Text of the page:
In the aftermath of that tragedy, both Canada and the U.S. increased regulatory scrutiny of rail tankers, especially those carrying crude from the Bakken formation, thought by some to be more volatile than other crudes.

Outdated rail tankers in Canada classified as DOT-111 are being phased out, with a deadline date of Nov. 1.

Other Findings

The report notes that natural gas pipeline capacities in Canada are adequate at this time, and that increased natural gas production in the United States in recent years has turned some Canadian export points into import points.

Production of oil and natural gas in both the U.S. and Canada increased in 2015, the report notes, presenting “opportunities and challenges for Canadian energy pipeline systems.”

The report also points out that all pipeline companies regulated by the NEB are financially stable and listed as “investment grade” by major financial indexes, though a handful have faced slight downgrades in the past five years.

   

Tagged categories: Asia Pacific; EMEA (Europe, Middle East and Africa); Government; Infrastructure; Latin America; North America; Oil and Gas; Pipeline; Program/Project Management; Railcars; Regulations

Comment from peter gibson, (10/14/2016, 3:28 PM)

Justin Trudeau ...another Green like his father -Pierre. Oil haters. What do you expect.


Comment from Car F., (10/18/2016, 10:53 AM)

"What do you expect.", expect leadership and the realization that you can't drink oil or eat bitumen. Without the hard, intelligent and sensible decisions, alternative sources of energy will never be used. We are relying on a non-renewable resource; is going to end one day and we can't be sitting idle waiting for that day to happen: it is not fair to damp that responsibility on our kids.


Comment from Car F., (10/19/2016, 11:42 AM)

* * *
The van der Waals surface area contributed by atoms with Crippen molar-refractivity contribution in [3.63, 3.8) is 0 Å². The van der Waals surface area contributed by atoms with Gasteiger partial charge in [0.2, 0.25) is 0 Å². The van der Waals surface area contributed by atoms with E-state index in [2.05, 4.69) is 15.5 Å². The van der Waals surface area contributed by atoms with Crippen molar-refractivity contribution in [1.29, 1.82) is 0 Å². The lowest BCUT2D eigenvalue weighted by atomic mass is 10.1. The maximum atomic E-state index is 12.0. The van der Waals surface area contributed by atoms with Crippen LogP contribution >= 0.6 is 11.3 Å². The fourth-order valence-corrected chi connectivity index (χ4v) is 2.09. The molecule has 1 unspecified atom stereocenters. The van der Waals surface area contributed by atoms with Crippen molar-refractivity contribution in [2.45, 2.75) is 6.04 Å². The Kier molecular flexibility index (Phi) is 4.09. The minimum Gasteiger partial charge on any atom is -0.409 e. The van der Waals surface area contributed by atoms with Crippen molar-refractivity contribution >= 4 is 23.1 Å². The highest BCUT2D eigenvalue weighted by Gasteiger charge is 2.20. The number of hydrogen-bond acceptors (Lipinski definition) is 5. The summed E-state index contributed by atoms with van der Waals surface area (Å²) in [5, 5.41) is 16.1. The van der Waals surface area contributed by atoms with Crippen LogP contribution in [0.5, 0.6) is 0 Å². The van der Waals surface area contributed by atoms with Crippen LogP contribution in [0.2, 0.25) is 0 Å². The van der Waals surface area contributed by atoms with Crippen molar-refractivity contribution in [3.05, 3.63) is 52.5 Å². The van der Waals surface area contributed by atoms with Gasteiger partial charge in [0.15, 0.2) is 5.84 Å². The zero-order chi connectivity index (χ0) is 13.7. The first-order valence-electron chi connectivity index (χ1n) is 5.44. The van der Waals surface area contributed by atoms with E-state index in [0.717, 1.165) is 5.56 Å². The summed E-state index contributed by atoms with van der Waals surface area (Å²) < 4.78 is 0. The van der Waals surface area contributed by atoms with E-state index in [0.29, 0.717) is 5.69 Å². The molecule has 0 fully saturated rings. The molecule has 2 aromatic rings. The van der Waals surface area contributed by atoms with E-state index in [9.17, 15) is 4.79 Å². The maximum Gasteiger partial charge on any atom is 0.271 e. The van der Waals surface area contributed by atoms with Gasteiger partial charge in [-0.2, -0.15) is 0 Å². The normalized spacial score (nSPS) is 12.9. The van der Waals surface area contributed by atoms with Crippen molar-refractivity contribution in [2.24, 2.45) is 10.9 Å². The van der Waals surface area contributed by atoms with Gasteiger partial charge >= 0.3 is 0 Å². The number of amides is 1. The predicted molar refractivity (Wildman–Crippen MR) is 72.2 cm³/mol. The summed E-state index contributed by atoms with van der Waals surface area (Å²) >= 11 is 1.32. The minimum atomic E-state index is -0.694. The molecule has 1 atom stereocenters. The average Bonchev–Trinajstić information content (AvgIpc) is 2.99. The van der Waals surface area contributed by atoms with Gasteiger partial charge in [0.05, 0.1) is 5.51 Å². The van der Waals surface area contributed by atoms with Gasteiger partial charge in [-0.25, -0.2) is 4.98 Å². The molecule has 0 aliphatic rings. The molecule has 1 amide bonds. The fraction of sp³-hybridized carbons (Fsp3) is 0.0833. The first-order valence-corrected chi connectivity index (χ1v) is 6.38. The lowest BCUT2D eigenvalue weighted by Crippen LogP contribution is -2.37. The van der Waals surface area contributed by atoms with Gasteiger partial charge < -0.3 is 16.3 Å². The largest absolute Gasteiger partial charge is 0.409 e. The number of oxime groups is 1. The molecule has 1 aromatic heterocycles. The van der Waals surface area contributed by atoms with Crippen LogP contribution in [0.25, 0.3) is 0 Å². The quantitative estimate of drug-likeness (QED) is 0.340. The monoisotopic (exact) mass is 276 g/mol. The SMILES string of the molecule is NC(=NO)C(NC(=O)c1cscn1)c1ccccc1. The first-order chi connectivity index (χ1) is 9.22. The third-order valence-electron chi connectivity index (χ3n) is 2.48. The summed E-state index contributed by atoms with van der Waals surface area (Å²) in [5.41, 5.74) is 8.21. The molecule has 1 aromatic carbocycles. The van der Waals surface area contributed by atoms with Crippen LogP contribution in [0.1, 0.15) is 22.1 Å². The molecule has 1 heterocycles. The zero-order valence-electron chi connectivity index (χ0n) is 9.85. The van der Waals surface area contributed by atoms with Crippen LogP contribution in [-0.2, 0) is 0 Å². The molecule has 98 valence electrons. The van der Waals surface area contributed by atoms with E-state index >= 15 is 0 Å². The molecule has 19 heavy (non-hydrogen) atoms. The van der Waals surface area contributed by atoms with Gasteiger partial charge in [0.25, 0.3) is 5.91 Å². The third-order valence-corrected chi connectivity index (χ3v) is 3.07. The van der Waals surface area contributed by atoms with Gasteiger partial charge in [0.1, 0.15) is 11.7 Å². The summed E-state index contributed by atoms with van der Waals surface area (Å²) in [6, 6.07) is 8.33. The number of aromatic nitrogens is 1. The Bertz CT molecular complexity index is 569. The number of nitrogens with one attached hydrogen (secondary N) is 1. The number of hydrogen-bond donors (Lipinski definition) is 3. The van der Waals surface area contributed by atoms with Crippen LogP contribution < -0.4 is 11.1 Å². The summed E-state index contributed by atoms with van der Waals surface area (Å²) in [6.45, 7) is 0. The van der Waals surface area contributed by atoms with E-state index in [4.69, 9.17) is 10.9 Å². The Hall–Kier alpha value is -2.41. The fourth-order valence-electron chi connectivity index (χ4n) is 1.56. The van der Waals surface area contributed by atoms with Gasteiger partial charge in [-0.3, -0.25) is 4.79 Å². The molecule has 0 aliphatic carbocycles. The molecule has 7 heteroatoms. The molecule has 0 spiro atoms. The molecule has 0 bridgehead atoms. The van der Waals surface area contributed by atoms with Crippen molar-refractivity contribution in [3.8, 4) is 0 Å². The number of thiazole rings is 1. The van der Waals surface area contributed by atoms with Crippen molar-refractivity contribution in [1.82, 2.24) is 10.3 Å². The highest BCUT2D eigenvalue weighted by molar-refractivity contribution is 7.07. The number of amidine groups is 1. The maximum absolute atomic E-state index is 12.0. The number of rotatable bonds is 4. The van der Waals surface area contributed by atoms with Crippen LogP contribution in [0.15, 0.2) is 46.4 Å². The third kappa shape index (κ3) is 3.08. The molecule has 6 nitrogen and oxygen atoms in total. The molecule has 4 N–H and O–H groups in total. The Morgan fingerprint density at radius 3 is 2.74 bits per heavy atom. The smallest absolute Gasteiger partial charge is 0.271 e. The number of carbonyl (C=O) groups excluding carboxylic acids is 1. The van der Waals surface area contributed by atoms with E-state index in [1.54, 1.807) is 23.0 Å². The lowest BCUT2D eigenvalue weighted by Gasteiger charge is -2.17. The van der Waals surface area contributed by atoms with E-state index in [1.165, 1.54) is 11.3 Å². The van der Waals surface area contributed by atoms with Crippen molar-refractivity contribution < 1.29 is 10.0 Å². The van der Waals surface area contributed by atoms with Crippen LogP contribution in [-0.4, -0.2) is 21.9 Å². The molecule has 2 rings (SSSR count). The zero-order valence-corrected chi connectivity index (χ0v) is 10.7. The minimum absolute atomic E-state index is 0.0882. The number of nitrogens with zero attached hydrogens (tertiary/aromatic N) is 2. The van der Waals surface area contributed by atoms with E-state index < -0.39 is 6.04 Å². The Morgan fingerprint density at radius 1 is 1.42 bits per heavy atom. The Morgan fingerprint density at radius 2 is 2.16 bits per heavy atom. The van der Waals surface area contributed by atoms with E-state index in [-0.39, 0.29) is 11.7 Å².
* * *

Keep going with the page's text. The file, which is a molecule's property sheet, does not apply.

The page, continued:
Correction:.....dump not "damp"


Comment from M. Halliwell, (10/19/2016, 1:06 PM)

True, Car, you can't eat or drink oil / bitumen. But you can trade it to buy food and drink. Canada is not a mecca for solar (one of our local plants just had 5 days with no generation due to the weather), we have natives upset and protesting hydroelectric projects (they flood traditional lands), people are decrying bird deaths at wind farms and NIMBY kicks in hard when it comes to nuclear power. Yes, we need to transition to other, less damaging energy sources...but until some of the alternatives develop more, we still need to use what we have. Governments claim that the new carbon taxes (Alberta and Federal) will go to develop alternative energy....but I'll believe it when the national sales tax (GST) actually starts to pay off the debt (the promise when it was introduced). Realistically, and you can call me a cynic, I think alternative power will continue to languish without funding while the governments enjoy the extra revenue from carbon taxes while the oil sector struggles with getting their product to market.


Comment from peter gibson, (10/19/2016, 1:21 PM)

Car..eating ,drinking oil.What you talking about. I can see you are a real greenie. They told us oil would run out .Now there is glut.What say you now. More oil ; more gas. Thats what makes the world turn. Good luck on the green nonsense.